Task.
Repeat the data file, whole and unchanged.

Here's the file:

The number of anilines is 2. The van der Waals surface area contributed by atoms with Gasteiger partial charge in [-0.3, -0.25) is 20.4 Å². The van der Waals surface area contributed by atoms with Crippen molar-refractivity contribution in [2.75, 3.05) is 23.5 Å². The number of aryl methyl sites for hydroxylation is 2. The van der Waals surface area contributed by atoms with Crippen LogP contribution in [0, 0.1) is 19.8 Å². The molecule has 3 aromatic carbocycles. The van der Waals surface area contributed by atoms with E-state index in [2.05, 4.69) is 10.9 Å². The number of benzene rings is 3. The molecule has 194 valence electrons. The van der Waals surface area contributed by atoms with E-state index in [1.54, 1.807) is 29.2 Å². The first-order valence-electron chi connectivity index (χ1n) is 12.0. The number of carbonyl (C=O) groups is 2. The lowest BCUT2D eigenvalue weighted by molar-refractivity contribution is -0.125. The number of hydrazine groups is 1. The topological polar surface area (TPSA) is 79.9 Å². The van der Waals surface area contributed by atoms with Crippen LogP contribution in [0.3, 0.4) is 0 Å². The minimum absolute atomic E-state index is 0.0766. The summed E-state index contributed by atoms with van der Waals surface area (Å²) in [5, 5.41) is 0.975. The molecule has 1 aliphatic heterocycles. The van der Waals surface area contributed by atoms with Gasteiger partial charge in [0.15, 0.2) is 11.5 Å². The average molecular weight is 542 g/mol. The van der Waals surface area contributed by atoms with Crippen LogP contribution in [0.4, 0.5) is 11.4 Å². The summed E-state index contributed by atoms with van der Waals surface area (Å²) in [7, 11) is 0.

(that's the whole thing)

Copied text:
The number of anilines is 2. The van der Waals surface area contributed by atoms with Gasteiger partial charge in [-0.3, -0.25) is 20.4 Å². The van der Waals surface area contributed by atoms with Crippen molar-refractivity contribution in [2.75, 3.05) is 23.5 Å². The number of aryl methyl sites for hydroxylation is 2. The van der Waals surface area contributed by atoms with Crippen LogP contribution in [0, 0.1) is 19.8 Å². The molecule has 3 aromatic carbocycles. The van der Waals surface area contributed by atoms with E-state index in [2.05, 4.69) is 10.9 Å². The number of benzene rings is 3. The molecule has 194 valence electrons. The van der Waals surface area contributed by atoms with E-state index in [1.54, 1.807) is 29.2 Å². The first-order valence-electron chi connectivity index (χ1n) is 12.0. The number of carbonyl (C=O) groups is 2. The lowest BCUT2D eigenvalue weighted by molar-refractivity contribution is -0.125. The number of hydrazine groups is 1. The topological polar surface area (TPSA) is 79.9 Å². The van der Waals surface area contributed by atoms with Crippen LogP contribution in [0.3, 0.4) is 0 Å². The minimum absolute atomic E-state index is 0.0766. The summed E-state index contributed by atoms with van der Waals surface area (Å²) in [5, 5.41) is 0.975. The molecule has 1 aliphatic heterocycles. The van der Waals surface area contributed by atoms with Gasteiger partial charge in [0.15, 0.2) is 11.5 Å². The average molecular weight is 542 g/mol. The van der Waals surface area contributed by atoms with Crippen LogP contribution in [0.4, 0.5) is 11.4 Å². The summed E-state index contributed by atoms with van der Waals surface area (Å²) in [7, 11) is 0.